To hear chief legal officer Kevin Reynolds explain it, performance review time at Penn Mutual Life Insurance Company is about as straightforward as it gets. It consists of two questions: “What did you accomplish this year?” and “How did you get it done?” For Reynolds, those two answers provide far more information than any review can. “We’re a very flat organization that doesn’t rely on titles,” says Reynolds of Penn Mutual, with whom he has been employed since 2011. “It just relies on people who are committed to getting the job done.”
That’s not to say the company is authority-free; Reynolds himself oversees three other lawyers, a compliance department, a corporate secretary, and, in addition to his legal role, also serves as the chief privacy officer. But terms such as player/coach, team-oriented, and collaboration tend to take center stage when it comes to day-by-day matters, which is more than fine with Reynolds. “I call it influence without authority,” he explains. “You don’t look at the direct or dotted lines on the paper; you look for who you need to get the job done. And that’s the kind of the nimbleness that makes us successful.”
Agility is indeed the key component when it comes to all that is undertaken by Penn Mutual and its legal department. From the ins and outs of marketing materials to sales to underwriting to the fairly recent addition of regulating the company’s presence on social media, Reynolds prides his team on its ability to solidly communicate and engage with all parties involved in a fashion that routinely brings in more efficient, effective results. While he remains the team’s definitive leader for setting policy and strategy, it’s Penn Mutual’s deeply ingrained values that best carry those policies and strategies through.
“A term we use a lot here is ‘masters of our craft,’ for no matter where you lie in this organization, people really respect what you bring to the table,” concurs assistant vice president of corporate communications Keith Bratz. “For example, if there’s an issue with underwriting, and legal has to get involved, the lawyers from Kevin’s team certainly respect the underwriter’s expertise in their area. It’s that kind of back and forth that really makes this place work.”
And it pays off in spades when the most daunting needs enter Penn Mutual’s legal pipeline, such as navigating the various insurance regulations in all 50 states. Using the informal process that has come to suit the legal department so well, it handles a regulatory change by first communicating with the appropriate business and compliance units via an e-mail blast. Those two units then go to work “operationalizing” the change by determining what updates need to happen in their respective systems and processes, consulting back and forth with the legal unit as necessary.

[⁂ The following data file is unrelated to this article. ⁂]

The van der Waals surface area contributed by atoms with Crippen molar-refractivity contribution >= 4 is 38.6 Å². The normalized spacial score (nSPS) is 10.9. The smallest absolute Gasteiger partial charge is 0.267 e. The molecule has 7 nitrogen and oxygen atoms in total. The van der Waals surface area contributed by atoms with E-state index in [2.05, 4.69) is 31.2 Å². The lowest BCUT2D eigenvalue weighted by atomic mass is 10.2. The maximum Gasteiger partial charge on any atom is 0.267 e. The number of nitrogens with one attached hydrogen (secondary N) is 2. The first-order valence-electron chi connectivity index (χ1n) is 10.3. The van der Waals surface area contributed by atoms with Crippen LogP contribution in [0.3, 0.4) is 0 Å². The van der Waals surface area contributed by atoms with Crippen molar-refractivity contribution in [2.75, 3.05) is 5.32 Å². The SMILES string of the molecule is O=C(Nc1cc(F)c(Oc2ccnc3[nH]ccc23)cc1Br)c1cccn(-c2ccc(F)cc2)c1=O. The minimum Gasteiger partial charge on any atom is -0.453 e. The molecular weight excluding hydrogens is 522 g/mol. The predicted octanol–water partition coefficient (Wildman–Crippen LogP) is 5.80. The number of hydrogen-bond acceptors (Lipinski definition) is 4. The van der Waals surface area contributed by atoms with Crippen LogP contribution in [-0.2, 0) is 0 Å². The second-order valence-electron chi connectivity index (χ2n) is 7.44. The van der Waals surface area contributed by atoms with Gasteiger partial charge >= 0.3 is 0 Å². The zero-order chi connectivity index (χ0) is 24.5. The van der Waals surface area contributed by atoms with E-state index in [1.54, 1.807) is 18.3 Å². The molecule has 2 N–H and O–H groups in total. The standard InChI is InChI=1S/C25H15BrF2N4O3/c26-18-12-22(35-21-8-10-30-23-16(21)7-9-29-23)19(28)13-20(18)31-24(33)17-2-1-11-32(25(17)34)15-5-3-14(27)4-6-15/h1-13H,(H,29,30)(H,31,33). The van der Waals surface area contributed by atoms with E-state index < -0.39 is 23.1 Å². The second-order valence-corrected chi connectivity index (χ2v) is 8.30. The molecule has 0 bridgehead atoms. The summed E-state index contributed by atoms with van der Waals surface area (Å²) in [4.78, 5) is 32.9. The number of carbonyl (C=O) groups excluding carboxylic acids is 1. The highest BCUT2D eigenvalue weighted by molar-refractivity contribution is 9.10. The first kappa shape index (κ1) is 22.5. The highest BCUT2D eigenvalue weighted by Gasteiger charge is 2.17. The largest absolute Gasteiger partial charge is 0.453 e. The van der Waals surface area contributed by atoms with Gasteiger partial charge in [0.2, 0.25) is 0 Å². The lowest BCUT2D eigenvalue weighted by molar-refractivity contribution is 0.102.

In-house projects have the potential to be overwhelming as well, with advertising for Penn Mutual’s products a fine case in point. With approximately 4,000 pieces of marketing material needing review, and no more than three individuals qualified and available to take it on, the material was all but required to be top-quality “on the front end,” as Reynolds says, in order for the compliance department to be able to review and sign off on it in an expeditious manner.
Reynolds sees facilitating the work of others as the hallmark of his team. “We want to be known as the business enhancement department rather than what’s sometimes jokingly referred to as business prevention,” he says. “[We want to] get things done rather than provide a perceived hurdle. I tell [my team], ‘Let’s get out in front of this, let’s tell them how to navigate it, let’s tell them what we can do here at Penn Mutual to make sure they’ll be successful.’”
It’s with considerable pride that all this happens with so few people. “People shake their head and say you’re one of only four [in-house] lawyers … you must have an outrageous outside counsel bill!” Reynolds says with a laugh. “And we don’t. The lawyers can handle things because the businesses have the consciousness and the acumen to know when to come to legal and when not to come to legal. And when they come, they come prepared—they know what the issues are.”